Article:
Pocho Martin's body is found dead on the shore of a fishing village. According to the forensic Ramiro, Pocho has been assassinated, which alerts the Commissioner Carlos (Mayans). Young Silvia (Analia Ivars), Pocho's friend, receives the sad news but is more concerned about her impending wedding with Andy (José Llamas). Crackpot Oscar speaks to Carlos of the dangerous sirens of Deer Island, evil women who attract sailors and annihilate them. When Ramiro and Carlos go to the island, they find the sisters Lila and Mary (Eva Leon and Lina Romay), who run a tavern / brothel near the beach. Carlos and Lila are old acquaintances and celebrate the reunion, but the murder of Pocho remains unsolved.
A secret agent is dispatched to find a rare and valuable drug.
Two million fish washed ashore. One thousand blackbirds dropped from the sky. On July 4, 2009 a deadly menace swept through the quaint seaside town of Claridge, Maryland, but the harrowing story of what happened that Independence Day has never been told—until now. The authorities believed they had buried the truth about the tragedy that claimed over 700 human lives. Now, three years later, a reporter has emerged with footage revealing the cover-up and an unimaginable killer: a mysterious parasitic outbreak. Told from the perspective of those who were there and saw what happened, The Bay unfolds over 24 hours through people's iPhones, Androids, 911 calls, webcams, and whatever else could be used to document the nightmare in Claridge. What follows is a nerve-shredding tale of a small town plunged into absolute terror.
Devoted lifeguard Mitch Buchannon butts heads with a brash new recruit. Together, they uncover a local criminal plot that threatens the future of the Bay.
Young English girl Nikky and her aunt arrive at the Moon-Spinners, a hotel on Crete, to a less than enthusiastic welcome. The coolness of the owner is only out-done by the surliness of her brother Stratos, recently back from London. But then there is nice English lad Mark to make friends with, at least until Stratos and his pal take a shot at him one night. When Nikky helps him hide she finds the Greeks are after her too.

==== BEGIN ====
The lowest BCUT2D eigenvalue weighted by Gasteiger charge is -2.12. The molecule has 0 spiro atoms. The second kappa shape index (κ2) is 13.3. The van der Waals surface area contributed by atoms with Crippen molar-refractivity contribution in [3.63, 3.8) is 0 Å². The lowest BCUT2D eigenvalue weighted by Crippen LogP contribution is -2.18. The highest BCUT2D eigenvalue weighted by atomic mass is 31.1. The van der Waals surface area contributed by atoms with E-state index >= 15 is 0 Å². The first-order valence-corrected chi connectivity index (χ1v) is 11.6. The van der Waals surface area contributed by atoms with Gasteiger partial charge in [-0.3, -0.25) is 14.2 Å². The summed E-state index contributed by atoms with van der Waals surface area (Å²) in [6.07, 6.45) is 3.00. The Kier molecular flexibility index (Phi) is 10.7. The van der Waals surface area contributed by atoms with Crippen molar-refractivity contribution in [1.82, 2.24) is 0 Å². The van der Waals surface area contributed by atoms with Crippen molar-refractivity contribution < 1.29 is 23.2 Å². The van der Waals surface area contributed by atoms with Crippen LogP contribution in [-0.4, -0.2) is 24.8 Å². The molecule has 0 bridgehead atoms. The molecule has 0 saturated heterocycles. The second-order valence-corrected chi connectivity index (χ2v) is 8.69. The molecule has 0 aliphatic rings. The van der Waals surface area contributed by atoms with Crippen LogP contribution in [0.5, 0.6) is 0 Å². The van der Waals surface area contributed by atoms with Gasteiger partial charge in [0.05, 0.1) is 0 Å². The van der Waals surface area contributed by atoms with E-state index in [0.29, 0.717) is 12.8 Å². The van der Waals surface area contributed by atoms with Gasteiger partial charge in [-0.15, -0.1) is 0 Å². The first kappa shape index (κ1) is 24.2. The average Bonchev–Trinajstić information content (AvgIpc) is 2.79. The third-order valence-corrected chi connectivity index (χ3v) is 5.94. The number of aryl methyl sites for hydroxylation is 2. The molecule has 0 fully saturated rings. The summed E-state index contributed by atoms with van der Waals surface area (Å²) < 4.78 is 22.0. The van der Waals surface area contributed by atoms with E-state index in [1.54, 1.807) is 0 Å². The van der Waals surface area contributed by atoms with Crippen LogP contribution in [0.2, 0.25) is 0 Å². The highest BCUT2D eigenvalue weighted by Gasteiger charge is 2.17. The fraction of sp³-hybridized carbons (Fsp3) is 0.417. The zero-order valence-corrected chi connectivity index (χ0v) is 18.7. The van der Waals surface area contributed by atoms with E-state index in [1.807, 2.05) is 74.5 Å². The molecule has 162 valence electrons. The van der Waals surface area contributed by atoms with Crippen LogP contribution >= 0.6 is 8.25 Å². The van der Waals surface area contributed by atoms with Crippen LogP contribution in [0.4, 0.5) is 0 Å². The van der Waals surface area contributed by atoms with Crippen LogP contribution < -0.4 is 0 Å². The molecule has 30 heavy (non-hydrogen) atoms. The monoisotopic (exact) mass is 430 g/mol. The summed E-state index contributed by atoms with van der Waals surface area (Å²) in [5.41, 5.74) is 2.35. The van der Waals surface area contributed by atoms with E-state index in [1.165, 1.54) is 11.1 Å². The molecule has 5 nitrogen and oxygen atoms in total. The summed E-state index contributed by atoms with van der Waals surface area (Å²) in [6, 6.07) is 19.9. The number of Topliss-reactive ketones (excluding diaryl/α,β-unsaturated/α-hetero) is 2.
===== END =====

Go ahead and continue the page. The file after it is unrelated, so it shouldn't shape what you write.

For Donald's birthday he receives a box with three gifts inside. The gifts, a movie projector, a pop-up book, and a pinata, each take Donald on wild adventures through Mexico and South America.
A Polish sailor and a young Welsh tomboy become unlikely allies after she witnesses him commit a crime of passion in the docklands area of Cardiff. With its location shooting and scenes of port city street culture, Tiger Bay presaged the cinema of the British New Wave, while Hayley Mills’ starring performance won the 12 year-old a special prize at the Berlin Film Festival and launched her career.
An elderly heiress is killed by her husband who wants control of her fortunes. What ensues is an all-out murder spree as relatives and friends attempt to reduce the inheritance playing field, complicated by some teenagers who decide to camp out in a dilapidated building on the estate.
Shrimpers and oilmen clash when an ambitious wildcatter begins constructing an off-shore oilrig.
A cop framed for a murder he did not commit hunts the San Francisco waterfront for the Mob racketeers who are responsible.
A compulsive gambler falls in love with a bank clerk (Claude Mann) on holiday in Nice. At first, the two lovers simply use each other as good luck charms; but what happens to love when luck runs out?
A priest secretly leads rebels in their struggle against the corrupt military dictatorship of the Central American country of Puerto Santo.
It is the end of the 18th century and smuggling is considered to be a legitimate spare-time occupation for most fishermen around the British shores. But when a gang of cut-throats, led by the infamous Black John (Bernard Lee) begins to lure ships onto the rocks of Smugglers Bay, and murdering their crews for the sake of loot, the fishermen begin to fear for their livelihoods. In desperation, they appeal to the local magistrate Squire Trevenyan (Peter Cushing).
Festive Land examines one of the largest and most extraordinary popular celebrations in the world, the week-long Carnival that brings more than two million people to the streets of Salvador, the capital of Bahia, in northeastern Brazil. Carnival is the most expressive showcase of the unique cultural richness of Bahia, where African culture has survived, prospered, and evolved, mixing with other Brazilian influences to create forms found nowhere else in the world. The film captures this unique cultural energy through extraordinary footage of musical performances, dances, religious manifestations, and street celebrations. At the same time, Carnival reflects the racial and social tensions of Brazil's heterogeneous society. At first glance there appear to be two million people chaotically mixed on the streets, but a more detailed look reveals how patterns of segregation driven by racial, social and economic differences continue in Carnival.
Deutrudes Carlos da Rocha, a 24-year-old Brazilian, black, illiterate, is a car washer and lives in São Paulo. Through his testimony and also holding the camera, he brings us closer to his experience and vision of the world.